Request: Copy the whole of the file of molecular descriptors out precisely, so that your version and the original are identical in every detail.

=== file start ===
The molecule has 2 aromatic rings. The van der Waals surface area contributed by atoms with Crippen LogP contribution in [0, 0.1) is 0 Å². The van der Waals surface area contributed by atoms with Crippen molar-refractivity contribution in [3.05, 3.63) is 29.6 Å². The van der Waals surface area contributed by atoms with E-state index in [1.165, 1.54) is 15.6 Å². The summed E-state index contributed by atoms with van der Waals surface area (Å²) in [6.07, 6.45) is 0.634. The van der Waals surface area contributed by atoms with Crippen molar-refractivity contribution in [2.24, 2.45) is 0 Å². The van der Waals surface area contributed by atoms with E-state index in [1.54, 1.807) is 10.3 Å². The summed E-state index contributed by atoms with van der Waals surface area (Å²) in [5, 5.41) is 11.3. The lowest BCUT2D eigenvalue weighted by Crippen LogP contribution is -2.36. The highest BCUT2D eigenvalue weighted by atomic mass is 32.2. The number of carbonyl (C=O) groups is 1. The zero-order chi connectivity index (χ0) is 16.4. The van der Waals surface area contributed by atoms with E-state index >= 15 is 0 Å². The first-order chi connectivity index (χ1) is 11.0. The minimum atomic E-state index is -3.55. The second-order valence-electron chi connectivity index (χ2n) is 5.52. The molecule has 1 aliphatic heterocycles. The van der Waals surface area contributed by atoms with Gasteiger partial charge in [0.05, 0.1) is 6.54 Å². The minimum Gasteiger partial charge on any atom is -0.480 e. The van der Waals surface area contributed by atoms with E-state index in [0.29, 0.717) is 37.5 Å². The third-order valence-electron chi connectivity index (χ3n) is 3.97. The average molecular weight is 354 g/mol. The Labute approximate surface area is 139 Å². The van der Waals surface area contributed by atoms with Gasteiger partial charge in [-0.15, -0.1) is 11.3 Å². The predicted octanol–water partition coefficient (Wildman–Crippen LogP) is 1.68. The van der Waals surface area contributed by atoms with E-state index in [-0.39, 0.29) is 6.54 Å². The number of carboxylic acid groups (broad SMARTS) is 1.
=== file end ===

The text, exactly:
The molecule has 2 aromatic rings. The van der Waals surface area contributed by atoms with Crippen LogP contribution in [0, 0.1) is 0 Å². The van der Waals surface area contributed by atoms with Crippen molar-refractivity contribution in [3.05, 3.63) is 29.6 Å². The van der Waals surface area contributed by atoms with E-state index in [1.165, 1.54) is 15.6 Å². The summed E-state index contributed by atoms with van der Waals surface area (Å²) in [6.07, 6.45) is 0.634. The van der Waals surface area contributed by atoms with Crippen molar-refractivity contribution in [2.24, 2.45) is 0 Å². The van der Waals surface area contributed by atoms with E-state index in [1.54, 1.807) is 10.3 Å². The summed E-state index contributed by atoms with van der Waals surface area (Å²) in [5, 5.41) is 11.3. The lowest BCUT2D eigenvalue weighted by Crippen LogP contribution is -2.36. The highest BCUT2D eigenvalue weighted by atomic mass is 32.2. The number of carbonyl (C=O) groups is 1. The zero-order chi connectivity index (χ0) is 16.4. The van der Waals surface area contributed by atoms with E-state index >= 15 is 0 Å². The first-order chi connectivity index (χ1) is 11.0. The minimum atomic E-state index is -3.55. The second-order valence-electron chi connectivity index (χ2n) is 5.52. The molecule has 1 aliphatic heterocycles. The van der Waals surface area contributed by atoms with Gasteiger partial charge in [0.05, 0.1) is 6.54 Å². The minimum Gasteiger partial charge on any atom is -0.480 e. The van der Waals surface area contributed by atoms with E-state index in [0.29, 0.717) is 37.5 Å². The third-order valence-electron chi connectivity index (χ3n) is 3.97. The average molecular weight is 354 g/mol. The Labute approximate surface area is 139 Å². The van der Waals surface area contributed by atoms with Gasteiger partial charge in [-0.15, -0.1) is 11.3 Å². The predicted octanol–water partition coefficient (Wildman–Crippen LogP) is 1.68. The van der Waals surface area contributed by atoms with E-state index in [-0.39, 0.29) is 6.54 Å². The number of carboxylic acid groups (broad SMARTS) is 1.